Modern Painters, Summer 2004, p. 92-95                                             Back to Writing

The Breach of His Own Flesh

Deborah Rosenthal

Having experienced one of the most violent conflicts of the twentieth century, André Masson turned his wounds into his art

ANDRE MASSON WAS A PAINTER who achieved his most compelling work in a lyric mode. He was also a man with the drive, intelligence and nerve for a life and an achievement on the epic scale. Born at the end of the nineteenth century, he lived through most of the twentieth and was caught up in some of its greatest dramas. As a very young man he served in the First World War and barely escaped a premature death when he was left on the battlefield, his chest opened up by a massive wound. Though by all accounts his psychic scars remained after his lengthy physical recovery, Masson became an artist of seemingly unblocked energy who at his death in 1987, aged 91, left behind a huge output in all the media dear to the great School of Paris artists: painting, drawing, printmaking, collage, book illustration and theatre decor.
      A formidably verbal and articulate man, a vivid writer who had books' worth of things to say about his own art, Masson conducted his painterly researches—the hunt for new sources of form—through reading as much as through looking at the art of others. He satisfied his appetite for the metaphysical, for ontology, in the works of Heraclitus and Nietzsche, Frazer'sFOR ALL HIS EPIC AMBITIONS, MASSON HAD NO NOSTALGIA FOR ANY PERIOD, OR ANY USE FOR PAINTING THAT WAS NOT "ALL IN THE EYE"  The Golden Bough, and the texts of the Zen masters. In turn, the rich play of symbols and mythologies that underlay his work attracted some of the most prominent figures of the Parisian literary-artistic world: interpretive essays by the likes of Limbour, Bataille and Sartre fill the numerous exhibition catalogues and books published during his active career. In one of these essays, his longtime friend, the astute writer Michel Leiris, called Masson a 'painter who paints in order to think'. And Masson must have preferred this subtle characterisation to a phrase he so often warily mentioned—'literary painter'—that evoked the academicism of artists of his youth like Moreau and Rops. For all his epic ambitions, Masson had no nostalgia for any period, or any use for painting that was not 'all in the eye', as he said. Intellectually both of and against his own time, he was a star of Breton's Surrealist cadre who, having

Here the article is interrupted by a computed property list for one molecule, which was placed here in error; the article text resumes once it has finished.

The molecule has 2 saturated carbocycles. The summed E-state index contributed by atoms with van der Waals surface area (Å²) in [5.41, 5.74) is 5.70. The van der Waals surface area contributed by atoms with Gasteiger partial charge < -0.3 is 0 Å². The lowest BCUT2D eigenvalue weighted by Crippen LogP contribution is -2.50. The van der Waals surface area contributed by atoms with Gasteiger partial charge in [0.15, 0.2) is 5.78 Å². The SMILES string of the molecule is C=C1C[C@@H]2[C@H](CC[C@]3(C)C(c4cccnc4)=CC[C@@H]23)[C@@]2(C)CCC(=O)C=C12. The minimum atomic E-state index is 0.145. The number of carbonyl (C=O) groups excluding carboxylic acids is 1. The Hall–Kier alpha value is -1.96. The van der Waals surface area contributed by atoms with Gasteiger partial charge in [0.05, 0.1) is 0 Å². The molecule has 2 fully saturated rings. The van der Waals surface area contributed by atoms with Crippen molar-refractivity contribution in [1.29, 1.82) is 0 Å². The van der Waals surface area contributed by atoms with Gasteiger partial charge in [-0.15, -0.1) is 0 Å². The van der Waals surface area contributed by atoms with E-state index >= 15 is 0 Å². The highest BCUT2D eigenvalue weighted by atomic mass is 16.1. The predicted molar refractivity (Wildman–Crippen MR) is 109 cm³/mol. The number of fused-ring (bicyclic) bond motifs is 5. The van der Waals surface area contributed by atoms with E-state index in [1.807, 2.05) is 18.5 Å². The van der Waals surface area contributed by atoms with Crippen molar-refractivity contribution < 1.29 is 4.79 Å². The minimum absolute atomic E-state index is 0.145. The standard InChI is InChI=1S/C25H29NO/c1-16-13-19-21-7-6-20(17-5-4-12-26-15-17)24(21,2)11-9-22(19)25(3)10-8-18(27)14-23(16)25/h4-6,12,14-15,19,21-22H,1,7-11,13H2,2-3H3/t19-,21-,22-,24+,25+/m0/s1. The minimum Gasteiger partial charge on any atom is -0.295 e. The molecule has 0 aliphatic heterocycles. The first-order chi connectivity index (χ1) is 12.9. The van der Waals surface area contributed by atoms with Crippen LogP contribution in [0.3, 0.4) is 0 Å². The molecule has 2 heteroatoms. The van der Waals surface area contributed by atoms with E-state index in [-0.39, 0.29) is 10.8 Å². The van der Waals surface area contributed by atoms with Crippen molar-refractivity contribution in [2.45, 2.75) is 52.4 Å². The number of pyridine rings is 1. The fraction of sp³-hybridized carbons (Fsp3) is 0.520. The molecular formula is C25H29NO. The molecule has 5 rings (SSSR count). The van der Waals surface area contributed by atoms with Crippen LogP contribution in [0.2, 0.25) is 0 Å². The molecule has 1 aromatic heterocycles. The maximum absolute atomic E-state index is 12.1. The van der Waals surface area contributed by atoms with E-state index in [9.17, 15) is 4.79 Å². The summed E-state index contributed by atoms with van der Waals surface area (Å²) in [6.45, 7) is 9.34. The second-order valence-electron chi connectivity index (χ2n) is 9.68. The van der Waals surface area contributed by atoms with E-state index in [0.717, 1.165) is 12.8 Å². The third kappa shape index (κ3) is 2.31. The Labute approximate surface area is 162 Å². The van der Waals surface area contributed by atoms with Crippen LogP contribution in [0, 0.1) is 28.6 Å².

André Masson, Les chevaux morts, 1927, oil and sand on linen, 46 x 55 cm. Courtesy Centre Georges Pompidou, Paris. Musée National d'Art Moderne/ Centre de creation industrielle
walked away from the political excesses the movement brought to its art, became known as the 'Rebel of Surrealism'. A romantic modern, Masson was not readily accepted by the French establishment—indeed, New York's Museum of Modern Art collected this most French of Surrealist painters before any museum in his native country—but the later decades of his life were filled with recognition both at home and abroad. Coming full circle, William Rubin organised a beautiful retrospective of Masson's work at the Museum of Modern Art in 1976, and gave him what is probably the most serious consideration of his work that has been accomplished.
      Masson's protean talent and large oeuvre force any retrospective to be partial, in both senses of the word. How, then, does a curator find an essential Masson? In Madrid, this question was given one of many possible answers by Josefina Alix, an independent curator: her retrospective (the first in 25 years), was focused only on Masson's paintings—some 100 of them—accompanied by a handful of drawings and a vitrine that held a few books. Though one chafed at the too-simple story line at the Reina Sofia (chronology was the primary principle of organisation), the show took up the essential threads of Masson's life and career.